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It's funny, thinking about the whole "God wants things to be down" explanation of gravity.. I remember being very young, let's say about five or six, and reading "What Do People Do All Day" by Richard Scarry. I think - it might have been another book along similar lines, a sort of "this is how the world works" type thing for little kids. Anyhow, there was one page with a dam on it, and I remember thinking for a little while that the water wanted to be lower down, that's how it works.. And so why couldn't the water just creep up over the top of the dam, knowing that in doing so, it would get to fall over the other side afterwards?

Of course, it's sort of possible, under a different set of physical constants, I'm sure. A much more spontaneous and chaotic environment, in which almost speculative fluctuations in energy exist would do the trick. But such an environment wouldn't be appropriate for life - the same mechanism that would allow the water to jump the dam would similarly donate activation energy to a whole host of reactions that we'd prefer didn't happen. The same force that would cause the water to jump over the dam in order to shift it to a lower energy state would similarly combust humans spontaneously so as to reduce them to their lowest energy state - charcoal. Entropy gone mad - it's not ideal.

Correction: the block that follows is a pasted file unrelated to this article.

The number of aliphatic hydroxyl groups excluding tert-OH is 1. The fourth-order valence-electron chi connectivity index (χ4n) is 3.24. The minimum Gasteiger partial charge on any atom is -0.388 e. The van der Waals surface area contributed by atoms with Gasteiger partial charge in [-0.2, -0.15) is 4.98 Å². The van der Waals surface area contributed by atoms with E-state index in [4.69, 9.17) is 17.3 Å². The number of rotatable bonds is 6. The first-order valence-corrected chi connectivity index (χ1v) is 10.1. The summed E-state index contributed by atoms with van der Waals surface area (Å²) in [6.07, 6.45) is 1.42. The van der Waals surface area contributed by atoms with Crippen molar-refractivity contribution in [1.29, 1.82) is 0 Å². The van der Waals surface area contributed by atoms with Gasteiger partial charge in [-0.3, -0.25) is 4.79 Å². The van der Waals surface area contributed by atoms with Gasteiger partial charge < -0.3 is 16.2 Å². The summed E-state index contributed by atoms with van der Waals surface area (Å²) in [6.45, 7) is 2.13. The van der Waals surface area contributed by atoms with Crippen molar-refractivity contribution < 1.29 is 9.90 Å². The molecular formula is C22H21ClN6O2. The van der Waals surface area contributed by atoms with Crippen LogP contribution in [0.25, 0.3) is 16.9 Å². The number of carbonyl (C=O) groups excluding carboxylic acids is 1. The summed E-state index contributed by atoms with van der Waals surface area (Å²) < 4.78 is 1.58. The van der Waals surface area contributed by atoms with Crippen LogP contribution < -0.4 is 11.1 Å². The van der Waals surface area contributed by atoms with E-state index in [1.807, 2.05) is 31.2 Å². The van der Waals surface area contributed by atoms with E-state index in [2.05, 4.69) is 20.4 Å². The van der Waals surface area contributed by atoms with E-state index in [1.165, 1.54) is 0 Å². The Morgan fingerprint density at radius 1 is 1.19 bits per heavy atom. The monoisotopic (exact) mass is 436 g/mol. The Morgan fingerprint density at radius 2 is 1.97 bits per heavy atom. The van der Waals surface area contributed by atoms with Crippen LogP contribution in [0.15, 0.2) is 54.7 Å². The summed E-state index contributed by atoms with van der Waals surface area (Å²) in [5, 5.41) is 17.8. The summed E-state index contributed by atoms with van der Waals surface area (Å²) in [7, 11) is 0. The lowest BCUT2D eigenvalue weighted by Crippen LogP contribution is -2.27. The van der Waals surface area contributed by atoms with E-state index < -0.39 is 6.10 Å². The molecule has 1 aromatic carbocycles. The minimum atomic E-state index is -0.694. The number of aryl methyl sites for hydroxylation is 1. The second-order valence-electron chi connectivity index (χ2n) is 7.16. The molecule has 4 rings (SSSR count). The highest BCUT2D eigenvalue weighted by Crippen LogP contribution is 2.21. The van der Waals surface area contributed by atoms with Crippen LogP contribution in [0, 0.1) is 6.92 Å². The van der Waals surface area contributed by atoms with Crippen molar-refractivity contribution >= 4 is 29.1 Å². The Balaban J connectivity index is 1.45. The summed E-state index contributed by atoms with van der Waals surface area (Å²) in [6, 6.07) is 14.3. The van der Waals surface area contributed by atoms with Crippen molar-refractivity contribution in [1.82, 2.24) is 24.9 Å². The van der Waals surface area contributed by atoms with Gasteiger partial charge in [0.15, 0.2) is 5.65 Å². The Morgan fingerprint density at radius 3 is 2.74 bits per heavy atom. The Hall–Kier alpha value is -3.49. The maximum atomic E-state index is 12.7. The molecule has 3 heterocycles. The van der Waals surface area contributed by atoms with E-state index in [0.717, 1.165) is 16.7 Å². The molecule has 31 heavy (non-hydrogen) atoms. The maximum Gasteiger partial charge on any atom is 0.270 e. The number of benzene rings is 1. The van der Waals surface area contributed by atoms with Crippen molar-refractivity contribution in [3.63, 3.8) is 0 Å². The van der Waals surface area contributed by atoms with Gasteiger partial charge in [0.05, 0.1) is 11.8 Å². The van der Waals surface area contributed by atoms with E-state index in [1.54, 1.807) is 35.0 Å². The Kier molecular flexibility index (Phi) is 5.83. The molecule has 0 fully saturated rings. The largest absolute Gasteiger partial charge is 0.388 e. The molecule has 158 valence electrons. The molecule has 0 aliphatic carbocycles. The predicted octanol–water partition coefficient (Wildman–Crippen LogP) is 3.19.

So the water stays put in the dam. Probably for the best...

I realised this as a small child too - the water doesn't know that it could be lower down on the other side of the dam. I was okay with that, but I always wondered if maybe there was a way to let it know.

A few years later, I discovered what "siphoning" meant, and in a way the world made a little bit more sense. It was possible to effectively let the water know that it could be lower down, and give it the opportunity to remedy the situation. I mean, the mechanics of it are more complex than that, but roughly, that's the general idea.

So that was an exciting discovery right there..

Then a few days ago I found out about a particular form of liquid Helium IV, which acts as a superfluid and "creeps" over surfaces within a system, creating its own self-sustaining capillary effect. Effectively the superfluid can "seek out" areas where the fluid can exist at a lower energy state, and transfer the fluid to those areas. It's a really rather brilliant effect - within a closed system, it allows the level of the liquid helium to equalise in its optimal state. I can't describe how intellectually satisfying it was to find this out - my five year old self would have been thrilled to find out that superfluids can actively seek out the lowest energy state for themselves. They are self-siphoning.

I love the universe...